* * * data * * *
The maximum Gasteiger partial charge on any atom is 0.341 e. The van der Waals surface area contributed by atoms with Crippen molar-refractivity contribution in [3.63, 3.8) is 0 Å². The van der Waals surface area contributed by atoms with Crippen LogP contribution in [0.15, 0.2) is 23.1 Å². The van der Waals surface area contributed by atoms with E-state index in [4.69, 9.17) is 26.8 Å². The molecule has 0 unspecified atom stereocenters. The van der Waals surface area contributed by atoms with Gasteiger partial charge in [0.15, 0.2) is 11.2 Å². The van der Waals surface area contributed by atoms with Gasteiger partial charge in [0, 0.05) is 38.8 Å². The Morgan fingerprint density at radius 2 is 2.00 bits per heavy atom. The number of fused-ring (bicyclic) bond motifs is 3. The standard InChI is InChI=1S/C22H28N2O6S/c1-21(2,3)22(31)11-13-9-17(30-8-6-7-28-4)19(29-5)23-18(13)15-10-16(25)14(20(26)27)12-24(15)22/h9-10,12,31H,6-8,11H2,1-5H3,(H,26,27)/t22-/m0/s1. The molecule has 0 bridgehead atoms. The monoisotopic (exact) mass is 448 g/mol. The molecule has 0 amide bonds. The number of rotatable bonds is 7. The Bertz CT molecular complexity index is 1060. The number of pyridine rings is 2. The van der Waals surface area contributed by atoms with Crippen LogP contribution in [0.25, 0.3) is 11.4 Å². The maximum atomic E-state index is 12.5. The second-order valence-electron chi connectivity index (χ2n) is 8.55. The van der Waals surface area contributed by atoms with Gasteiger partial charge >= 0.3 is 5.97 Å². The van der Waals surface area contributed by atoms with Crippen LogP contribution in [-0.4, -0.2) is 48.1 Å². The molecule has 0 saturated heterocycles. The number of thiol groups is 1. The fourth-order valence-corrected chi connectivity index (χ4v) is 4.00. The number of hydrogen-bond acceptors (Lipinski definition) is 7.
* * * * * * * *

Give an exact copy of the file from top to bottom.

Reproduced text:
The maximum Gasteiger partial charge on any atom is 0.341 e. The van der Waals surface area contributed by atoms with Crippen molar-refractivity contribution in [3.63, 3.8) is 0 Å². The van der Waals surface area contributed by atoms with Crippen LogP contribution in [0.15, 0.2) is 23.1 Å². The van der Waals surface area contributed by atoms with E-state index in [4.69, 9.17) is 26.8 Å². The molecule has 0 unspecified atom stereocenters. The van der Waals surface area contributed by atoms with Gasteiger partial charge in [0.15, 0.2) is 11.2 Å². The van der Waals surface area contributed by atoms with Gasteiger partial charge in [0, 0.05) is 38.8 Å². The Morgan fingerprint density at radius 2 is 2.00 bits per heavy atom. The number of fused-ring (bicyclic) bond motifs is 3. The standard InChI is InChI=1S/C22H28N2O6S/c1-21(2,3)22(31)11-13-9-17(30-8-6-7-28-4)19(29-5)23-18(13)15-10-16(25)14(20(26)27)12-24(15)22/h9-10,12,31H,6-8,11H2,1-5H3,(H,26,27)/t22-/m0/s1. The molecule has 0 bridgehead atoms. The monoisotopic (exact) mass is 448 g/mol. The molecule has 0 amide bonds. The number of rotatable bonds is 7. The Bertz CT molecular complexity index is 1060. The number of pyridine rings is 2. The van der Waals surface area contributed by atoms with Crippen LogP contribution in [0.25, 0.3) is 11.4 Å². The maximum atomic E-state index is 12.5. The second-order valence-electron chi connectivity index (χ2n) is 8.55. The van der Waals surface area contributed by atoms with Gasteiger partial charge >= 0.3 is 5.97 Å². The van der Waals surface area contributed by atoms with Crippen LogP contribution in [-0.4, -0.2) is 48.1 Å². The molecule has 0 saturated heterocycles. The number of thiol groups is 1. The fourth-order valence-corrected chi connectivity index (χ4v) is 4.00. The number of hydrogen-bond acceptors (Lipinski definition) is 7.